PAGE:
We review the need for scaling effects of ozone (O3) from juvenile to mature forest trees, identify the knowledge presently available, and discuss limitations in scaling efforts. Recent findings on O3/soil nutrient and O3/CO2 interactions from controlled experiments suggest consistent scaling patterns for physiological responses of individual leaves to whole-plant growth, carbon allocation, and water use efficiency of juvenile trees. These findings on juvenile trees are used to develop hypotheses that are relevant to scaling O3 effects to mature trees, and these hypotheses are examined with respect to existing research on differences in response to O3 between juvenile and mature trees. Scaling patterns of leaf-level physiological response to O3 have not been consistent in previous comparisons between juvenile and mature trees. We review and synthesize current understanding of factors that may cause such inconsistent scaling patterns, including tree-size related changes in environment, stomatal conductance, O3 uptake and exposure, carbon allocation to defense, repair, and compensation mechanisms, and leaf production phenology. These factors should be considered in efforts to scale O3 responses during tree ontogeny. Free-air O3 fumigation experiments of forest canopies allow direct assessments of O3 impacts on physiological processes of mature trees, and provide the opportunity to test current hypotheses about ontogenetic variation in O3 sensitivity by comparing O3 responses across tree-internal scales and ontogeny.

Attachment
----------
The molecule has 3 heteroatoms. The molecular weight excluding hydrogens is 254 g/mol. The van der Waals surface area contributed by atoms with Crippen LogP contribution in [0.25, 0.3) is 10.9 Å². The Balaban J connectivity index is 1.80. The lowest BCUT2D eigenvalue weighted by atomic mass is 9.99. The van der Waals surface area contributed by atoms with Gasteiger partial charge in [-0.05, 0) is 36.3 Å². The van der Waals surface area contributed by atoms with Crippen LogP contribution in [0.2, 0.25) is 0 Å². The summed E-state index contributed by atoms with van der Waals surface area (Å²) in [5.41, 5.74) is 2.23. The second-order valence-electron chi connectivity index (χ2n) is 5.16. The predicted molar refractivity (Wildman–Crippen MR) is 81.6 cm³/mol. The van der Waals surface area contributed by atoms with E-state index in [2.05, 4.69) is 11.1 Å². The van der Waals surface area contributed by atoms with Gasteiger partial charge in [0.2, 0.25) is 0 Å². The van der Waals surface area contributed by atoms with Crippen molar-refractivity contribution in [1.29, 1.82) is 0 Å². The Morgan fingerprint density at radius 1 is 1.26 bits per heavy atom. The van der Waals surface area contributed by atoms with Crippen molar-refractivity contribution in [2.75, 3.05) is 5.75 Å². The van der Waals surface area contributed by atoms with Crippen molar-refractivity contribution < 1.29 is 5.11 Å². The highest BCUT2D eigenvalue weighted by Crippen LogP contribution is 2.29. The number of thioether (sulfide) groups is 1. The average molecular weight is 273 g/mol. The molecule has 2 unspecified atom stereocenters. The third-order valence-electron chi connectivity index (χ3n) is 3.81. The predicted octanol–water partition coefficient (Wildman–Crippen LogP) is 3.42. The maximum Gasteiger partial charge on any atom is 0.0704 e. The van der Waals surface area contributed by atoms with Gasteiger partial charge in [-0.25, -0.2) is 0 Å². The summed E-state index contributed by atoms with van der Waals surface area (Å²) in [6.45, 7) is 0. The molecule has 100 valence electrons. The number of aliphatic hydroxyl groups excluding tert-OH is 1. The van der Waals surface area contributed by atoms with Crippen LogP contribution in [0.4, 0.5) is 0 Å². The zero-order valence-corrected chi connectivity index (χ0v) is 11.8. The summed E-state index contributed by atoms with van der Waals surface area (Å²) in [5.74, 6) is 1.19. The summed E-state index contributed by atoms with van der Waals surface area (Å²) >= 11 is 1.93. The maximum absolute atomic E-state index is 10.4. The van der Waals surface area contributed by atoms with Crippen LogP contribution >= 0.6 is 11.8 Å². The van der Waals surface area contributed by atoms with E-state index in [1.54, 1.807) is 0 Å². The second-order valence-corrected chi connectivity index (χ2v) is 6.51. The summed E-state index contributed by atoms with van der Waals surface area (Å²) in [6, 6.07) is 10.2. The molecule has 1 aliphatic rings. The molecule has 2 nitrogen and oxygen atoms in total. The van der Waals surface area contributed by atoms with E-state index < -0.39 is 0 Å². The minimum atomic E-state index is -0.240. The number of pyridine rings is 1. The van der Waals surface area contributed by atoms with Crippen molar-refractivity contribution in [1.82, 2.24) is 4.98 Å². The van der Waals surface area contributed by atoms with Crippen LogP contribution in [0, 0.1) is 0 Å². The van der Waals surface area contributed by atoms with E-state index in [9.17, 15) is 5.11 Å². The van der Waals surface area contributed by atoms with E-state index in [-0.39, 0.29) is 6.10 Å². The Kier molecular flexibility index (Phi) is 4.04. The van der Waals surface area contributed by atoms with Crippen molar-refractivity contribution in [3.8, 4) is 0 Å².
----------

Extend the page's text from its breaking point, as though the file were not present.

ASJC Scopus subject areas
- Environmental Chemistry
- Atmospheric Science
- Health, Toxicology and Mutagenesis